- 4 Sep 2019 9:52 AM
On Index, Dénes Csurgó ponders the government’s reasons for not committing to the introduction of the Euro in the near future, even though Hungary could easily meet all the requirements to enter the Euro zone.
Csurgó recalls a public opinion survey which showed that half of the Hungarian population would be happy to switch to the Euro, while only 38 per cent prefer to stick to the Forint.
As Croatia and Romania have also announced their intention to join the Euro zone soon, and the Forint hits a historical low against the Euro, many interpret the insistence on the Forint as a sign of economic weakness.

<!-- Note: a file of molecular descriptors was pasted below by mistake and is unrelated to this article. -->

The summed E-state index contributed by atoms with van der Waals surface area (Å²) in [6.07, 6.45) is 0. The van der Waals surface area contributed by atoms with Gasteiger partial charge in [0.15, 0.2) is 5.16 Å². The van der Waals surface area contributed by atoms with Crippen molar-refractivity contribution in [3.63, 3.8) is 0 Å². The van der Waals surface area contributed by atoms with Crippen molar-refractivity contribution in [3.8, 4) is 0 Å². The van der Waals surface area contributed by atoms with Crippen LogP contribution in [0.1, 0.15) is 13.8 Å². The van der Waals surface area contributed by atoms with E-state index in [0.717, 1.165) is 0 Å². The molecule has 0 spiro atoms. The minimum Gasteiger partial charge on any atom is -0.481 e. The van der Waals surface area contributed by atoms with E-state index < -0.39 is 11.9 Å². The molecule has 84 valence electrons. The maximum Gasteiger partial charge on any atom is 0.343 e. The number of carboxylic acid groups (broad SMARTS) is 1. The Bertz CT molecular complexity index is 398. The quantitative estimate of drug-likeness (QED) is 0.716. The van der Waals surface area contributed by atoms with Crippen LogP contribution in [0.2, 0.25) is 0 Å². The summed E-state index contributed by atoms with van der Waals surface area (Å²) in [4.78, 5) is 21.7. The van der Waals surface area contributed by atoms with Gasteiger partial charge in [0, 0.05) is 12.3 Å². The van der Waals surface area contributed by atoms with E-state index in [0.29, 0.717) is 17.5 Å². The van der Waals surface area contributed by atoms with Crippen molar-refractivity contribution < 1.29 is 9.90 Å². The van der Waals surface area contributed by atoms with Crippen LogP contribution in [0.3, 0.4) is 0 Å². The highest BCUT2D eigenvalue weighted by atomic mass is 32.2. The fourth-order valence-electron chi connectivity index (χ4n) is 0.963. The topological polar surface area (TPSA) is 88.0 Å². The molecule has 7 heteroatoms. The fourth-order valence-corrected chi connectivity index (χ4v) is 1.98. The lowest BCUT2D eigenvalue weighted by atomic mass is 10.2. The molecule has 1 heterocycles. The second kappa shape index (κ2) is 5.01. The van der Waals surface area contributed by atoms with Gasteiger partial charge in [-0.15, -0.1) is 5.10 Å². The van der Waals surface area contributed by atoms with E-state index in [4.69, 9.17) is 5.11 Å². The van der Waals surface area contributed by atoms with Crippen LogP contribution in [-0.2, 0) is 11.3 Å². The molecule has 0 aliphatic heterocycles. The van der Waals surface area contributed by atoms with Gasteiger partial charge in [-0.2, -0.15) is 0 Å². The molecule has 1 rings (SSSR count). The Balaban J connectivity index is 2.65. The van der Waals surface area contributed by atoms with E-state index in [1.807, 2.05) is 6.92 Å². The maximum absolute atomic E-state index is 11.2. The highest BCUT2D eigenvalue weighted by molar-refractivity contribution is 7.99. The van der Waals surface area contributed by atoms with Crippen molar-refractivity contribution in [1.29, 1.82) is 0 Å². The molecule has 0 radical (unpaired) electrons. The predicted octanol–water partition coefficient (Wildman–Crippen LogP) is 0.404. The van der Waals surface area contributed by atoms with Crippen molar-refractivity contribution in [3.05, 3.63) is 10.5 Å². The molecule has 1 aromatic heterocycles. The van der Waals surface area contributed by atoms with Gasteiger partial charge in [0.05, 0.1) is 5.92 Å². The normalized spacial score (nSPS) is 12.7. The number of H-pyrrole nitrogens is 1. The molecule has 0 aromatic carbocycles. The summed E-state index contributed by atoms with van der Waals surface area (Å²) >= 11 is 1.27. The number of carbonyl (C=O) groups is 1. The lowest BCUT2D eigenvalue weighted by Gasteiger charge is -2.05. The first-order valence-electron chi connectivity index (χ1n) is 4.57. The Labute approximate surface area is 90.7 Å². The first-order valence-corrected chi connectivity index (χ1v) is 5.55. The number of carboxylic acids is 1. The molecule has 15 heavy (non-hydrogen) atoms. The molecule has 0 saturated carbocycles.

Csurgó admits that the Euro could potentially help to contain inflation and boost investment, but thinks nonetheless that the government has good reasons to resist abandoning the national currency.
Csurgó points out that less developed countries in the Euro zone lose their leverage over monetary policy and cannot incentivize their economies in times of economic slowdown.
Moreover, if the country is indebted in Forints rather than foreign currencies, it can inflate away part of its debt, Csurgó adds.
In an aside, Csurgó notes that keeping the Forint is an important symbolic tool as well for the government to underscore its commitment to national sovereignty and opposition to closer EU integration.